The Grammar Gospel: In, not of. But definitely In.

I’ve got a bone to pick, friends. And it’s one I’ve wanted to pick for a really, really long time. Like a chipping manicure in a lecture or a meeting that’s struggling to keep my attention, this one has been distracting me and begging me to pick, pick, pick it clean.

 And you know what? It’s all about semantics.

 So, question really quick.

 How many times have you heard the phrase (in some way or another), “We are called to be in the world and not of the world. Just like Jesus.” (If your answer is less than a crap ton, I’m legitimately jealous, but I pray you’ll find grace for my coveting.)

 The popular phrase / notion / ideology comes from John 14:13-19 – and let me start by saying that I believe it to be a true and righteous biblical command.

“I am coming to you now, but I say these things while I am still in the world, so that they may have the full measure of my joy within them. I have given them your word and the world has hated them, for they are not of the world any more than I am of the world. My prayer is not that you take them out of the world but that you protect them from the evil one. They are not of the world, even as I am not of it. Sanctify them by the truth; your word is truth. As you sent me into the world, I have sent them into the world. For them I sanctify myself, that they too may be truly sanctified.

(This excerpt of scripture is a prayer, words literally uttered by the mouth of our sweet Savior for us. How ridiculously humbling is it to think that hundreds and hundreds of years before you even made your debut on this green earth, JESUS HIMSELF was praying for you? I don’t know about you, but that kind of floors me.)

 The command to be in the world and not of the world is rooted in the fact that, because of our redemptive salvation through Christ Jesus, we are “not of the world any more than [He is] of the world.” Because of our redemptive salvation through Christ Jesus, our identity is not found in this world –in the bad or the good, in our failures or our successes, in our hurt or in our triumph – but in Him and Him alone. It is because of this same transitive righteousness that we are instructed not to be of the world, but simply in the world.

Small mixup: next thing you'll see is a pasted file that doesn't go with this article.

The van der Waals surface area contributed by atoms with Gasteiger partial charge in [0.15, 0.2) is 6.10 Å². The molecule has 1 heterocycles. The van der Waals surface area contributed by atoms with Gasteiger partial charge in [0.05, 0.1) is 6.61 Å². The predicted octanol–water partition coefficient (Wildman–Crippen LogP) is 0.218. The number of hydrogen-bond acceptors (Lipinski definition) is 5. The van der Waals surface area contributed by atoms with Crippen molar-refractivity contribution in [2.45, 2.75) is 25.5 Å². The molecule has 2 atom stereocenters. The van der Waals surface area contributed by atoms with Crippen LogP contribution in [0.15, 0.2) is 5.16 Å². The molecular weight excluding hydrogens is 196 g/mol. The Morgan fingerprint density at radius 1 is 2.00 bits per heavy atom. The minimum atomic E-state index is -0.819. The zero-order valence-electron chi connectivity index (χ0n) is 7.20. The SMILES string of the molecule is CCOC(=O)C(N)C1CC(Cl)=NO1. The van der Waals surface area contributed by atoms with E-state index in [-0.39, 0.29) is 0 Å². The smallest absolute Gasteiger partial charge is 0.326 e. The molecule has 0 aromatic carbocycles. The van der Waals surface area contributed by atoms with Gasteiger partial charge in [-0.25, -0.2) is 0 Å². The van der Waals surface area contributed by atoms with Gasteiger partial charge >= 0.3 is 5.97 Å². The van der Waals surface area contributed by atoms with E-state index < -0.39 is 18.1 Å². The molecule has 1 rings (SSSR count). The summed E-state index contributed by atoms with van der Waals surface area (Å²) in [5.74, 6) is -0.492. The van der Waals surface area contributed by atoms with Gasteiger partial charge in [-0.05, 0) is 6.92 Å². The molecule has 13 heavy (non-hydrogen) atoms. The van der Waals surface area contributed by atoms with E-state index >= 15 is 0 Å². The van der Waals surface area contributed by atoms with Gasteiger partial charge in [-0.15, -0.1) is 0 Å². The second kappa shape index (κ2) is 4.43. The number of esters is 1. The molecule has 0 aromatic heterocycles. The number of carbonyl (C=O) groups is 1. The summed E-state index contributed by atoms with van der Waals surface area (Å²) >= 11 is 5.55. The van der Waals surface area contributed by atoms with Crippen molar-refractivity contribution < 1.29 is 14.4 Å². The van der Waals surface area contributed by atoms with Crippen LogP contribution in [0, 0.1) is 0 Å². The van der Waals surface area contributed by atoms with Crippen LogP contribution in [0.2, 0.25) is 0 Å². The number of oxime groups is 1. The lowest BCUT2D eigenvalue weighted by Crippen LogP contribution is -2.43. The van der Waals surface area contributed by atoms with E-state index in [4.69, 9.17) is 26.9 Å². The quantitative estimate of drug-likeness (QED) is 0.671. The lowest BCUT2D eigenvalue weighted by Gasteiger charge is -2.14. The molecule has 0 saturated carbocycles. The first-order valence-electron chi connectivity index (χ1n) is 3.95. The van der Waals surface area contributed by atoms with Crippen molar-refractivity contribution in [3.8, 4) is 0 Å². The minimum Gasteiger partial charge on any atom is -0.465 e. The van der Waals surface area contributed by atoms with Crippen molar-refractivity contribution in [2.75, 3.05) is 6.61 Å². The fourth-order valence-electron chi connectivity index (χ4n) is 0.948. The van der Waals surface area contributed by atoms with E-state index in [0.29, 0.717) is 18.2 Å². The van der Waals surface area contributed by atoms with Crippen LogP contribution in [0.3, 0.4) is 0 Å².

We are in essence being called to consecrate ourselves – or to set ourselves apart from the world. We are called to be marked by His righteousness, yet wholly transformed by His grace.

 But sisters, we can’t stop there. We cannot stop at the separation.  There is too much at stake when we stop there.

 But as you sent me into the world, I have sent them into the world.”

 Did you hear that? Did you get it?

Let me say it one more time.

 But as you sent me into the world, I have sent them into the world.”

 This is Jesus – our sweet and mighty Jesus – talking to the Creator of the Universe.  About us. And do you know what He says – to God?

 Hey Dad, how are you? You know how you sent me down into this place to shake it up? To be the perfect example of your perfect love? You know how you called me to build my life on the radical notion of unending grace and unlimited second chances? You know how you nudged me to reach the unreachable? To love the outcast? To dine with sinners and to love the least of these? Good news! As an FYI, I’ve asked these people to do the same. Things should be good down here for a while, so can I come back home now?

 I think we miss this sometimes. In our quest to be righteous and in our hope to be seen as set apart, I think we miss the command to be in the world. I think we forget that the command to be in the world is just as much a command as the command to not be of the world.

 We can’t miss the call to be in.

 Friends, we have to be in this world. We have to root ourselves here – if only temporarily – to effect the change we are called to evoke. Our lives must be the catalyst that points hearts to Jesus. The way we operate from a constant state of grace must be a game-changer each and every day. The awful, ugly and heartbreaking truth is that we make a mockery of the cross if we refuse to be in the world.

 We cannot isolate ourselves. We cannot mingle only with our brothers and sisters in Christ. We have to go out into the world, into our campuses and into our communities and not just be like Him, but be His hands, His feet, His heart and His soul. 

 We can’t be of, no – but sisters, we can never miss the in.

 What does being in the world and not of the world look like for you? Do you think it’s a fine line between being in the world and not of the world? How can you distinguish between the two?

- Diana // @dianapalka